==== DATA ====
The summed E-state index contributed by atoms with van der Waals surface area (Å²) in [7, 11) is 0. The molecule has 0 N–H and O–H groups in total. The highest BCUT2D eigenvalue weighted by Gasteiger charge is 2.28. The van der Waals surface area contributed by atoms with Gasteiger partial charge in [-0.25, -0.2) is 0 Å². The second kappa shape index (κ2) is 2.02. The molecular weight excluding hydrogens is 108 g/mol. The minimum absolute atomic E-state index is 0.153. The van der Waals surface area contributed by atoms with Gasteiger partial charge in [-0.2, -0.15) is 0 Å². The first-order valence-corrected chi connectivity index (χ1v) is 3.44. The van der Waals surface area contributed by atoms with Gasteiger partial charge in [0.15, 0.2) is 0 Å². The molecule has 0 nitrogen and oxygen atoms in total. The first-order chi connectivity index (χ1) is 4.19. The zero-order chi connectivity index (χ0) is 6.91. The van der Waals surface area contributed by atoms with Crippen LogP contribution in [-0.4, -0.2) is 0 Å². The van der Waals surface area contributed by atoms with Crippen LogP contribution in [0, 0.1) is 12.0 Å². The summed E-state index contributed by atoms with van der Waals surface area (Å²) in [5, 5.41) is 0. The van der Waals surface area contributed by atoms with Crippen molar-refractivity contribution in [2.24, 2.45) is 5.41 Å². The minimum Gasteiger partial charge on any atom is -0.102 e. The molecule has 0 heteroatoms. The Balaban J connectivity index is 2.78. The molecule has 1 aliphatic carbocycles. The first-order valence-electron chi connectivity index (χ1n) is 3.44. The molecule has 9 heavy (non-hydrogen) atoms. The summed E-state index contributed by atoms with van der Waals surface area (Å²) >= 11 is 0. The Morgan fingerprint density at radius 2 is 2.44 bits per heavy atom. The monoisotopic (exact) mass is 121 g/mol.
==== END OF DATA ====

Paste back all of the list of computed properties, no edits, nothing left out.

The summed E-state index contributed by atoms with van der Waals surface area (Å²) in [7, 11) is 0. The molecule has 0 N–H and O–H groups in total. The highest BCUT2D eigenvalue weighted by Gasteiger charge is 2.28. The van der Waals surface area contributed by atoms with Gasteiger partial charge in [-0.25, -0.2) is 0 Å². The second kappa shape index (κ2) is 2.02. The molecular weight excluding hydrogens is 108 g/mol. The minimum absolute atomic E-state index is 0.153. The van der Waals surface area contributed by atoms with Gasteiger partial charge in [-0.2, -0.15) is 0 Å². The first-order valence-corrected chi connectivity index (χ1v) is 3.44. The van der Waals surface area contributed by atoms with Gasteiger partial charge in [0.15, 0.2) is 0 Å². The molecule has 0 nitrogen and oxygen atoms in total. The first-order chi connectivity index (χ1) is 4.19. The zero-order chi connectivity index (χ0) is 6.91. The van der Waals surface area contributed by atoms with Crippen LogP contribution in [-0.4, -0.2) is 0 Å². The van der Waals surface area contributed by atoms with Crippen LogP contribution in [0, 0.1) is 12.0 Å². The summed E-state index contributed by atoms with van der Waals surface area (Å²) in [5, 5.41) is 0. The van der Waals surface area contributed by atoms with Crippen molar-refractivity contribution in [2.24, 2.45) is 5.41 Å². The minimum Gasteiger partial charge on any atom is -0.102 e. The molecule has 0 heteroatoms. The Balaban J connectivity index is 2.78. The molecule has 1 aliphatic carbocycles. The first-order valence-electron chi connectivity index (χ1n) is 3.44. The molecule has 9 heavy (non-hydrogen) atoms. The summed E-state index contributed by atoms with van der Waals surface area (Å²) >= 11 is 0. The Morgan fingerprint density at radius 2 is 2.44 bits per heavy atom. The monoisotopic (exact) mass is 121 g/mol.